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Before you scroll down, I want you to look at this photo of me and try to guess where I’m from.Β 

Do you have a place or two in mind?…Β 

Alright.

Β  Β  Β  Β  Β  Where am I from?Β Now that is a question I get asked almost everyday, but never really know how to answer.Β In order to fully explain to you why that is, I’m going to have to give you a little back story to why I hate this particular question.Β I just turned 22 this September, and although I’ve been alive for almost a quarter of a century, this question remains unanswerable.Β 

I was born in Tokyo, Japan, the second of three girls, to a Japanese mother and an Indian father (yeah, well get to that later). I lived there for about 4 years until my parents decided to move to Chennai, a city on the south-eastern coast of India, to expand their business ventures. We lived there for about 8 years, so you can imagine, when my father decided he wanted to move closer to his family, I was devastated. Just as we had started getting used to the south Indian culture and had built a life there, we had to pack everything up again and move to the capital city of India – New Delhi. Now for those of you who haven’t been to India and visited different cities, Chennai and New Delhi are worlds apart. The language, culture, food, the people, everything seemed foreign again. From growing up in a house right on the beach, we went to living in a house in the middle of a concrete jungle.

I think at this point it’s imperative that I mention the fact that I was always considered a foreigner no matter where I went. In japan, people treated me as a foreigner because I was half-Indian and comparatively, I didn’t look Japanese at all. It was the same in India as well, only this time, they saw me as a foreigner because I was half-Japanese and I didn’t look Indian either.Β It was harder when I was younger. You guys know children can sometimes be very cruel. However, as i grew older, I learnt to use my uniqueness to my advantage. I think it has everything to do with how you see yourself first. It’s true what they say – change how you see yourself and everyone else will follow.Β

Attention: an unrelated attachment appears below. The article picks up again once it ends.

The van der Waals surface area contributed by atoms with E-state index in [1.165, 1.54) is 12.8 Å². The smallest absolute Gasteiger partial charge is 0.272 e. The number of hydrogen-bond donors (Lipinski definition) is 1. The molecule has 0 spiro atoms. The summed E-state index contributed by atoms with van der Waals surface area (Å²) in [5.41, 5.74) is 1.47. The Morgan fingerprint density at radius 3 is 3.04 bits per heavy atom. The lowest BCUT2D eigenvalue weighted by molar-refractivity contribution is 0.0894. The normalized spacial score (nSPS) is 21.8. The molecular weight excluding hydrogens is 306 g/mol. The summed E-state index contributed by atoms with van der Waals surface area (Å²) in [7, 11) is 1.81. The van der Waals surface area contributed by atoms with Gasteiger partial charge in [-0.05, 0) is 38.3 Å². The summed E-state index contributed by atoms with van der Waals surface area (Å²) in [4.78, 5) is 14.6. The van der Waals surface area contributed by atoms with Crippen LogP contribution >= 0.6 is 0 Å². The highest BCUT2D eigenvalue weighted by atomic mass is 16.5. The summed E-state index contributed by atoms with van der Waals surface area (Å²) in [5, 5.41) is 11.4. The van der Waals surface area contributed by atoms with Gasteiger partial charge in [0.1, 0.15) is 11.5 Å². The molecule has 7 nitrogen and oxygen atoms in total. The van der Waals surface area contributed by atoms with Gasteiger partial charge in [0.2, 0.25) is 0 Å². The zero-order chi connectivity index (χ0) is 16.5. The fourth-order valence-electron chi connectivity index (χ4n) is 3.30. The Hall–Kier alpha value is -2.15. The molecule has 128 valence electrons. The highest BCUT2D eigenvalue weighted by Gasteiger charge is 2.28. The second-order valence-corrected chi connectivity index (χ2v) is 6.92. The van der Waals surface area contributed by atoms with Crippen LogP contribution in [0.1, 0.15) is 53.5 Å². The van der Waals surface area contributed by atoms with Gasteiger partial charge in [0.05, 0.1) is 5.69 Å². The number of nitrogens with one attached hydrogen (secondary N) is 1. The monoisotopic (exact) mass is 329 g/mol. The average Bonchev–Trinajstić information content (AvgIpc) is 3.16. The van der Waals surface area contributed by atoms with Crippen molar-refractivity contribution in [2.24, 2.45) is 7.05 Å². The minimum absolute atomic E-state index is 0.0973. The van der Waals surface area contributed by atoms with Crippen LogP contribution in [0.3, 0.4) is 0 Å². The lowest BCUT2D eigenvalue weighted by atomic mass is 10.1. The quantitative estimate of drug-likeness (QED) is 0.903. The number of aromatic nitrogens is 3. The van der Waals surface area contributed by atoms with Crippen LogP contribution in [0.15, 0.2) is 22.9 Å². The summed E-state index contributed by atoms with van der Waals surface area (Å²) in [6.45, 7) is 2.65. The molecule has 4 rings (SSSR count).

Fast forward to 5 years later, I’ve graduated from high school and decided to attend a liberal arts university in a small city called Fredericton, the capital city of New Brunswick, Canada. So at 17, I packed everything I could into two suitcases and took a flight to the other side of the planet. I was obviously a foreigner in Canada, but it was the first time I felt like I belonged to a place. I met people from all over the world, international students that felt the same culture shock as I did and who were going through the same identity crisis as I was. Today, 4 years later, I’ve graduated with an interdisciplinary double major in Fine Art and Spanish and a minor in French. At 22, I’ve lived in 3 different time zones and can speak 7 different languages and that is definitely something I’m proud of. I’m also grateful to have been fortunate enough to have been exposed to and sculpted by so many beautiful cultures. Although I don’t feel patriotic for any of the countries I’ve lived in, I feel strongly for each one respectively.Β 

Where am I from? I’m not too sure… but home for me is wherever I go, or where my family is or wherever I lived long enough for me to get around the city without help from GoogleMaps. I’m from all of the countries I’ve lived in, and in a way from none of them either. Constantly moving, constantly growing, never in one place for more than a couple of years and hence, never prejudiced.Β 

So… Where did you think I was from? My ethnic background maybe? Japanese? Indian? Β Were you able to get either one right or maybe both? Let me know what your first guess was in the comments section below! πŸ™‚